Eleventh Circuit: Trademark licensee liable for infringement when deviating from licenseJanuary 17, 2008

In a decision Tuesday, the Eleventh Circuit affirmed a district court's finding of trademark infringement against a trademark licensee. The alleged infringer was actually licensed to use the mark owner's trademark, but did not use the mark as described in the license, instead using an abbreviated form. As a result, the court affirmed the jury's finding of infringement and the associated damages award, reviewing its seven-factor likelihood-of-confusion test and emphasizing the factors of actual confusion and type of mark. However, the court vacated the district court's injunction against further infringement. Because the infringer was actually licensed to use the mark as a whole, an injunction that prevented further use of the truncated mark "or any other similar marks" (language often used in trademark injunctions) was inappropriately broad, as it would prevent the infringer from using the licensed mark.More detail of Aronowitz v. Heath-Chem Corp. after the jump.In 2002, Jack Aronowitz and Heath-Chem Corporation entered into an agreement whereby Aronowitz would become a director and consultant at Health Chem's research facility in order to develop a new medical diagnostic patch. When disputes arose, a second agreement was formed in 2003, whereby Aronowitz would create a separate business entity in Florida to develop the patch and Health Chem would retain an option to purchase the rights to the patch. This agreement also granted Aronowitz a limited license to use the trademark "Health-Chem Diagnostics" while developing the patch. When the 2003 agreement fell apart, Aronowitz brought suit against Health-Chem claiming breach of contract. Among other things, Health-Chem responded with a claim of trademark infringement. Health-Chem alleged that Aronowitz had only been given a license to use the name "Health-Chem Diagnostics," but instead had often used the more general name "Health Chem" on his documents and website. After the jury found Aronowitz liable for trademark infringement (and addressed other contract issues between the parties), Aronowitz moved for judgment as a matter of law, arguing that he had not used the mark without permission and that there was no likelihood of confusion. The district court denied the motion, finding that the mark "Health-Chem" was not equivalent to "Health-Chem Diagnostics" and that there was sufficient evidence of customer confusion. Both sides appealed.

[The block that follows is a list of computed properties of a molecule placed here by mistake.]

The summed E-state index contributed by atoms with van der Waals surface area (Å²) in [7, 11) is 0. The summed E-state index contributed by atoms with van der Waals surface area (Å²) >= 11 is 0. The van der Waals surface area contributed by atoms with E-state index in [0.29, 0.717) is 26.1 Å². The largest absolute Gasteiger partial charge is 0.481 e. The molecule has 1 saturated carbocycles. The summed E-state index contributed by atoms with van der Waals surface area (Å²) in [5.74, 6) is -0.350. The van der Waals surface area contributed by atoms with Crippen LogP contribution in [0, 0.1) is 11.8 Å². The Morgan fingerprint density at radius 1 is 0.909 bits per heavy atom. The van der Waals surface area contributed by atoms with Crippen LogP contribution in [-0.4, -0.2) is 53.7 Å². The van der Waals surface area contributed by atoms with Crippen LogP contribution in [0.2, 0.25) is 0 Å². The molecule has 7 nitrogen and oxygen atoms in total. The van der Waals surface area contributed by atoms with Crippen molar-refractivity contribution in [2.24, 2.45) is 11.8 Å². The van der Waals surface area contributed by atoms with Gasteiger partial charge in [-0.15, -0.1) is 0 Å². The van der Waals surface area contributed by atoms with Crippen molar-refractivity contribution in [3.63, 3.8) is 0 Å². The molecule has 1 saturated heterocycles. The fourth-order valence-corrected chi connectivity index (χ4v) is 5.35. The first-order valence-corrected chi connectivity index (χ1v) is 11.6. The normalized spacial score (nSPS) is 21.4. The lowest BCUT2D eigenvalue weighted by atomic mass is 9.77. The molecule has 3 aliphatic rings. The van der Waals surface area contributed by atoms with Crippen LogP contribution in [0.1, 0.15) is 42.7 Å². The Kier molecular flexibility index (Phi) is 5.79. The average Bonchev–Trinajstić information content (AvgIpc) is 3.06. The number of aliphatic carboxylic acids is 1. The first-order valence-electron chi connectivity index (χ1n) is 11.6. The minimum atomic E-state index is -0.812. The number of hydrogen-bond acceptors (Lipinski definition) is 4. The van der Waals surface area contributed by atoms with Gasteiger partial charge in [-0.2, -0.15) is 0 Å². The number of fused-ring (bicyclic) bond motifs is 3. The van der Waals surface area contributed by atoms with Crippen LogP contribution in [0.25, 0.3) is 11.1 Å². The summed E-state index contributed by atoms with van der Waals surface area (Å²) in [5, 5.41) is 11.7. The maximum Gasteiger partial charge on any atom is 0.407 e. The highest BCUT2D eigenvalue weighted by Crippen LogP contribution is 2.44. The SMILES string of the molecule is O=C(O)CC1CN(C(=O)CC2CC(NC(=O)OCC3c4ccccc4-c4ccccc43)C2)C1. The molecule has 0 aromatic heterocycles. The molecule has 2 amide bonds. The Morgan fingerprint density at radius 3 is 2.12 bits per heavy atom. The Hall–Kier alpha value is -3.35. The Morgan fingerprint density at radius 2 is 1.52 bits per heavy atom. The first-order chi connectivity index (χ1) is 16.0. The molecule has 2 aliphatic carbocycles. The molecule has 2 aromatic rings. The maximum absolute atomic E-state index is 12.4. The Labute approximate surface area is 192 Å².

With regard to the trademark claim under de novo review, the Eleventh Circuit stated that trademark infringement could be shown when (1) an infringer uses the mark in commerce without consent and (2) the use is likely to cause confusion. On appeal, Aronowitz argued that the second element, likelihood of confusion, did not exist. In order to evaluate the likelihood of confusion element, the Eleventh Circuit applies a seven-factor test, noting that the first and last factors were the most important. The factors are:

  1. type of mark
  2. similarity of the marks
  3. similarity of the products the marks represent
  4. similarity of the parties' retail outlets and customers
  5. similarity of advertising media
  6. defendant's intent
  7. evidence of actual confusion

As for the type of mark at issue, the court noted that the parties agreed that the "Health-Chem" mark was suggestive, the second strongest type of mark. Further, because a mark's strength is enhanced when there is little to no third-party use and there was no positive testimony of third-party use of the mark, it merited further protection. When analyzing the actual confusion factor, the court noted that Health-Chem customers had been confused about whether Health-Chem had a facility in Florida (where Aronowitz's entity existed), and major customers had been confused about discrepancies between the products Health-Chem claimed to produce and those displayed on Aronowitz's website. The court went on to note that, although there was no apparent intent to infringe, none of the other factors weighed favorably for or against infringement. Therefore, "because the two most important factors in determining the likelihood of confusion – type of mark and actual confusion – weighed in favor of finding such confusion," the Eleventh Circuit upheld the district court's judgment as a matter of law.The court, however, vacated the district court's injunction against further infringement. The injunction prevented further use of the "Health-Chem" mark, but also included language common to many trademark injunctions, namely that Aronowitz also could not use "any other marks similar to [Health-Chem's] trademark." Here, however, the mark Aronowitz is enjoined from using makes up part of a mark that Aronowitz has a license to use. As a result, this additional "boilerplate" language was inappropriate, and the Eleventh Circuit vacated the injunction as overly broad for this reason.

To read the full decision in Aronowitz. v. Heath-Chem Corp., click here.

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